We can examine radiant heat transfer from a house by using a camera capable of detecting infrared radiation. Reconnaissance satellites can detect buildings, vehicles, and even individual humans by their infrared emissions, whose power radiation is proportional to the fourth power of the absolute temperature. More mundanely, we use infrared lamps, some of which are called quartz heaters, to preferentially warm us because we absorb infrared better than our surroundings.
The Sun radiates like a nearly perfect blackbody (that is, it has ), with a 6000 K surface temperature. About half of the solar energy arriving at the Earth is in the infrared region, with most of the rest in the visible part of the spectrum, and a relatively small amount in the ultraviolet. On average, 50 percent of the incident solar energy is absorbed by the Earth.
The relatively constant temperature of the Earth is a result of the energy balance between the incoming solar radiation and the energy radiated from the Earth. Most of the infrared radiation emitted from the Earth is absorbed by and in the atmosphere and then radiated back to Earth or into outer space. This radiation back to Earth is known as the greenhouse effect, and it maintains the surface temperature of the Earth about higher than it would be if there is no absorption. Some scientists think that the increased concentration of and other greenhouse gases in the atmosphere, resulting from increases in fossil fuel burning, has increased global average temperatures.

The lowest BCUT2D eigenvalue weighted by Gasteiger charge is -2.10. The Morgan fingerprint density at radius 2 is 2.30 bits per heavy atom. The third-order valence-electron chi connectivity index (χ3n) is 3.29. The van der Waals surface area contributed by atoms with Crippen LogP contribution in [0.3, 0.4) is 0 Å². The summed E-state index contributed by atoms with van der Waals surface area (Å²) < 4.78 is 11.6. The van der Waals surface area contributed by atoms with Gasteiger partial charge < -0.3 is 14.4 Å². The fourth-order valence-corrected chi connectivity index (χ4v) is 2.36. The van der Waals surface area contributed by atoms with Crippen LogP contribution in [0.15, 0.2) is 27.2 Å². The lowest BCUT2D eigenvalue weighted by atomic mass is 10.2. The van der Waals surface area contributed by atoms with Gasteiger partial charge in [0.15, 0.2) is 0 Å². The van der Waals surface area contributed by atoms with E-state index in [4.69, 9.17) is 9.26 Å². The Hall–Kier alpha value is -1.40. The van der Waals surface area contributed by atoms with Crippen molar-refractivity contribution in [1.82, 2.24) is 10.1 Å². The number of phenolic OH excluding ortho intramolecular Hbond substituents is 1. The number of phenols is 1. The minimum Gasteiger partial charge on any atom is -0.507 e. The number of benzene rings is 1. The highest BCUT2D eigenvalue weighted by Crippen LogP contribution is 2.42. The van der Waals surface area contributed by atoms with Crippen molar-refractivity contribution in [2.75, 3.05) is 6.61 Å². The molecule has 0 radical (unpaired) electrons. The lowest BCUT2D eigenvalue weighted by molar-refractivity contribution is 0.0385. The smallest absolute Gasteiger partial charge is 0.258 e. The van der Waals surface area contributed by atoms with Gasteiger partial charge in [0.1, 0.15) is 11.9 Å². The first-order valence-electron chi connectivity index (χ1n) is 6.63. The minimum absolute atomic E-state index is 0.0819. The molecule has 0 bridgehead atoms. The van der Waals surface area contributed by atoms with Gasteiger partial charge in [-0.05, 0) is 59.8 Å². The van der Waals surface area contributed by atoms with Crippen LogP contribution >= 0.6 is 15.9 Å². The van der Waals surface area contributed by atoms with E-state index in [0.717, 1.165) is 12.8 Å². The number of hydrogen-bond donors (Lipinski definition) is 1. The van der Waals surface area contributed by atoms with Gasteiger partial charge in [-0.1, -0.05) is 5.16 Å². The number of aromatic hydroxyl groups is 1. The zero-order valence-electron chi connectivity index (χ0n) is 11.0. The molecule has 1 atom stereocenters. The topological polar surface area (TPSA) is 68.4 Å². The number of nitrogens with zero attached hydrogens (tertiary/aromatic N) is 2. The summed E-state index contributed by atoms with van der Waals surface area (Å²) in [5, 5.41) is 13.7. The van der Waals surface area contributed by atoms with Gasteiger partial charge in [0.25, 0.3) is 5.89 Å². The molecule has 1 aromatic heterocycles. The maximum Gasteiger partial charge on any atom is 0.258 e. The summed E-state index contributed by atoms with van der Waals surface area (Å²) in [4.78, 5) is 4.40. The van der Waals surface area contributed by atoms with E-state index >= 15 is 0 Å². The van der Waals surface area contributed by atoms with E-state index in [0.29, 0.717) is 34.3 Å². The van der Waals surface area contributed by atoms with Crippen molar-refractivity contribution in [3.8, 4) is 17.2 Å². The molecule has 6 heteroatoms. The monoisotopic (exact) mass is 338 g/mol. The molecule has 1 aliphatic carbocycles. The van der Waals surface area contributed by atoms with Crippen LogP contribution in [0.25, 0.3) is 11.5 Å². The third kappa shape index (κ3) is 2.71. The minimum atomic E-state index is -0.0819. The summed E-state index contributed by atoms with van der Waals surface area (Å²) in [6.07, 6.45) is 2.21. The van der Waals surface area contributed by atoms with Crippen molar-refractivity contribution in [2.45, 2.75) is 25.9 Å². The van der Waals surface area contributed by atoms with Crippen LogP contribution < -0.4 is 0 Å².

Visible light is the narrow segment of the electromagnetic spectrum to which the normal human eye responds. Visible light is produced by vibrations and rotations of atoms and molecules, as well as by electronic transitions within atoms and molecules. The receivers or detectors of light largely utilize electronic transitions. We say the atoms and molecules are excited when they absorb and relax when they emit through electronic transitions.
Figure 24.16 shows this part of the spectrum, together with the colors associated with particular pure wavelengths. We usually refer to visible light as having wavelengths of between 400 nm and 750 nm. (The retina of the eye actually responds to the lowest ultraviolet frequencies, but these do not normally reach the retina because they are absorbed by the cornea and lens of the eye.)
Red light has the lowest frequencies and longest wavelengths, while violet has the highest frequencies and shortest wavelengths. Blackbody radiation from the Sun peaks in the visible part of the spectrum but is more intense in the red than in the violet, making the Sun yellowish in appearance.
Living things—plants and animals—have evolved to utilize and respond to parts of the electromagnetic spectrum they are embedded in. Visible light is the most predominant and we enjoy the beauty of nature through visible light. Plants are more selective. Photosynthesis makes use of parts of the visible spectrum to make sugars.